We’d spoken a lot about life as a recording artist but how does that compare to her recent endeavours the other side of the decks, as it were, as an international DJ? As it turns out, a love of crowd pleasing is something she and I have in common. “It’s all in the soup, you know, it’s all part of the thing! It’s part of my art thing and an expression of music and just in a different way. I love being behind the decks, I love to play things that I love to dance to.” It also transpires that being a global superstar doesn’t mean you don’t get all the same questions in your head when you turn up to play as the rest of us. “Sometimes it’s difficult when you get booked for gigs in different places, it’s like are they into harder stuff, are they into more tech, do they hate vocals here? You don’t know what you’re stepping into sometimes. As much as we try to enquire about me coming to DJ and make sure they are clear what I play…don’t try to book me and then ask me to play a completely different thing.” I can almost hear a legion of DJs around the world sighing “Amen to that!” But, she’s anything but self indulgent. “I think when you DJ, you get that opportunity once again to make that relationship with the crowd. I don’t like to play at the crowd, I like to play with the crowd. I like to play songs that speak to people.”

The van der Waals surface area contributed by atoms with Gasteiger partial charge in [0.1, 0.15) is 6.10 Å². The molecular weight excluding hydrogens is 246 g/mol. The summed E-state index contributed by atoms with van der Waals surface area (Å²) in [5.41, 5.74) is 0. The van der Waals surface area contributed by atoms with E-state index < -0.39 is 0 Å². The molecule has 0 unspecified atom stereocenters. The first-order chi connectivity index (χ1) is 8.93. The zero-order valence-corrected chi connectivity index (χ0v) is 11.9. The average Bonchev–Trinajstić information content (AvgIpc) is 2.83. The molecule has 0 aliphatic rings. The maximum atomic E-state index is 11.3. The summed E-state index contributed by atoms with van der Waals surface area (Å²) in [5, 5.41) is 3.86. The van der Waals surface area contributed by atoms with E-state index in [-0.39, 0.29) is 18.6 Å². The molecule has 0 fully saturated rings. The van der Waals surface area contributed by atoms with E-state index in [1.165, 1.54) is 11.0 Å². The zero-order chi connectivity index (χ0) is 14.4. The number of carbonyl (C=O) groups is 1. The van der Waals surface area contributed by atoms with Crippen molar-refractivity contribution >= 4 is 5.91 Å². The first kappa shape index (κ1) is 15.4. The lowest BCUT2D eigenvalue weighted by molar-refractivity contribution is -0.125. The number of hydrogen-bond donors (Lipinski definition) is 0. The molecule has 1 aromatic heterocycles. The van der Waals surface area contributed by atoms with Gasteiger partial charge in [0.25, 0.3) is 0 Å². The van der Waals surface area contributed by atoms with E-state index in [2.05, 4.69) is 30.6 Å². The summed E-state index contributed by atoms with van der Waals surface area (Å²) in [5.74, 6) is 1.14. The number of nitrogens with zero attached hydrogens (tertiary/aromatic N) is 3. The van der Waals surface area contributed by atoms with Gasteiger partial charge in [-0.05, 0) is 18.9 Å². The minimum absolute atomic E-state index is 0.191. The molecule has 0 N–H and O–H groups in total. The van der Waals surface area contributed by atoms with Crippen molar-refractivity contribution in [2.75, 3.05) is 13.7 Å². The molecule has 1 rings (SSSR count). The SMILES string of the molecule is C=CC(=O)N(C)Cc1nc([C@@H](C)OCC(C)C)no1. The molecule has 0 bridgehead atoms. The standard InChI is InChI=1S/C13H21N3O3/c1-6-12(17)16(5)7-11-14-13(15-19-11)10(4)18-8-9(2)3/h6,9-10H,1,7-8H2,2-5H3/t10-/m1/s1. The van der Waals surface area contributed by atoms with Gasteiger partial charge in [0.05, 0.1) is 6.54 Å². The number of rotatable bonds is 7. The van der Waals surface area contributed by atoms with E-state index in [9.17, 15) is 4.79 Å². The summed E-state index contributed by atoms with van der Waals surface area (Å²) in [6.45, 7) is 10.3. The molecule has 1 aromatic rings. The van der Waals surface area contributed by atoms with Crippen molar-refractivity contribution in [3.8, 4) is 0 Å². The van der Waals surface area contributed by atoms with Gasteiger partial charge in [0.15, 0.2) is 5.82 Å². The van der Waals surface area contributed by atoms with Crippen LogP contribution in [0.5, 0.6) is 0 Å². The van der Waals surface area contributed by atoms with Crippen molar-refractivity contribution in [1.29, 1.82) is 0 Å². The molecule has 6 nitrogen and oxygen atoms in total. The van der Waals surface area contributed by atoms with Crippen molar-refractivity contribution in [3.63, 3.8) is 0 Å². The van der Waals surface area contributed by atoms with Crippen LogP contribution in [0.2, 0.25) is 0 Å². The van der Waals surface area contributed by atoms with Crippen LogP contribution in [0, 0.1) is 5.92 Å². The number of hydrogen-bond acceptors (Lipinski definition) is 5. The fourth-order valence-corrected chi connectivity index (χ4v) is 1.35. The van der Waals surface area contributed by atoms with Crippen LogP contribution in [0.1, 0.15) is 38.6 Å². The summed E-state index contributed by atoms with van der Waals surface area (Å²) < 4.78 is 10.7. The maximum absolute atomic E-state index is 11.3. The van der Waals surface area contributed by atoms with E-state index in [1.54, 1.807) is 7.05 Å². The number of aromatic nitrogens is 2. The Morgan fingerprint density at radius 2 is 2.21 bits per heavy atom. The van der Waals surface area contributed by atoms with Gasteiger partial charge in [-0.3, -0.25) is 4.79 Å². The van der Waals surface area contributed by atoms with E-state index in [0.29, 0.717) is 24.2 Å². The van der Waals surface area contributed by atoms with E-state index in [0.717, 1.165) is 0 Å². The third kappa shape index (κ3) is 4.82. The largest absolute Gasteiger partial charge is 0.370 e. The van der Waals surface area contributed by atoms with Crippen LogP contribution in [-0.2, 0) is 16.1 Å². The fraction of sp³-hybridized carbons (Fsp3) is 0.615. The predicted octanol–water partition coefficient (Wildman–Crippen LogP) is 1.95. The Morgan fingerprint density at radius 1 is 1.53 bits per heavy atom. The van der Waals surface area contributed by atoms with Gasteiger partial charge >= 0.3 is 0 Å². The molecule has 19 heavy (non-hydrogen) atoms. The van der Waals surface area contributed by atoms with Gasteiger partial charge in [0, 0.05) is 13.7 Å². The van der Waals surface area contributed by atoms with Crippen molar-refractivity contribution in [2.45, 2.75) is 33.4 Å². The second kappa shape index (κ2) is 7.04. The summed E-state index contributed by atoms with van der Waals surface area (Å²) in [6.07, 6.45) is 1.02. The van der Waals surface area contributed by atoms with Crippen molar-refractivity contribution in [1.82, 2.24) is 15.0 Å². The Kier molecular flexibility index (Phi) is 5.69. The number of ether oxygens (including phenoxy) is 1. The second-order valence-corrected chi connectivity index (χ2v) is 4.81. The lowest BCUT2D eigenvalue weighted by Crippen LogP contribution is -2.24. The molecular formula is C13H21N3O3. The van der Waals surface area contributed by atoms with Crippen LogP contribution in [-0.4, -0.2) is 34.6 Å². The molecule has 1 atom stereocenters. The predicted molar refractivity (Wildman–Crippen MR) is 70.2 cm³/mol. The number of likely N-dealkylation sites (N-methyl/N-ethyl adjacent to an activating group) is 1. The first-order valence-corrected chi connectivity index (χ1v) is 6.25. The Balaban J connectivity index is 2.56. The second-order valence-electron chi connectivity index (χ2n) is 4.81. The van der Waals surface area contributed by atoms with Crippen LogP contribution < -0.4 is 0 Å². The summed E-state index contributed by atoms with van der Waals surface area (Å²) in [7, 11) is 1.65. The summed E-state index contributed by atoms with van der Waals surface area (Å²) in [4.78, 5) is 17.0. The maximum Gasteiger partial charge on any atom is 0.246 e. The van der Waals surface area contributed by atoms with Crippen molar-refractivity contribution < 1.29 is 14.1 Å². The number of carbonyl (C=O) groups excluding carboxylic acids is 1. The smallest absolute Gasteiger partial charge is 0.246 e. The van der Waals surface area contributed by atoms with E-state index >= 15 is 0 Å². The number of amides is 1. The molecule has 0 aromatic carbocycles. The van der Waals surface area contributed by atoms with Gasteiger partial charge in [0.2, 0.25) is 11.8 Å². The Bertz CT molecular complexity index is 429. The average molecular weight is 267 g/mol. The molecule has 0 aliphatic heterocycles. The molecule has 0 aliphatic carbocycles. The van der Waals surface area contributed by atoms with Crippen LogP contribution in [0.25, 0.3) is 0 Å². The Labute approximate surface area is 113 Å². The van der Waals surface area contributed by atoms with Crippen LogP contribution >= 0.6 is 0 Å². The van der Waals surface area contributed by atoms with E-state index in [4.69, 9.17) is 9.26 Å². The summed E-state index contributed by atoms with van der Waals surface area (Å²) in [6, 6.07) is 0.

During the COVID crisis, she’s been speaking to people through a new medium on internet livestream, and when we spoke she’d just completed her first. Getting to that point was extremely difficult however. “When the pandemic first went down it was like every week somebody was passing that I knew, and I was really just frozen with grief for a while. I just didn’t have the energy to put into that, when it felt like the sky was falling in.” Embracing the medium however she dug deep, and paid tribute to the memory of some special friends. “I call them my Forever Angels, so when I’m stuck, I think about, well, Nashom he would say ‘Come on girl!’ Or Orlando or Gus they would say ‘Come on, girl you gotta do it!’ So I use them as my guides and strength to get over that hump to go forward to finally do that livestream.” As well as the livestreams as a DJ, of course her original artistic outlet still remains. “If the pandemic has done anything it’s slowed me down long enough for me to be at home to concentrate on my writing so I’ve done a ton of writing over the last couple of months so I can cherry pick what makes sense out of what I’ve written what makes sense for the next album that I want to put together.” 

Our time drawing to a close I thank her, and point out that as she’s an honourary Brit (everyone British I mentioned our meeting to, without fail, burst into song immediately) I hope to see her here one day soon. She laughs out loud. “Man! Come on with it!” I somehow manage to hang up with my fingers crossed, feeling both uplifted and delighted. 

And I didn’t ask about Free once either.

Martin Gale, July 2020

Published by Martin

Geek, DJ, runner, family man.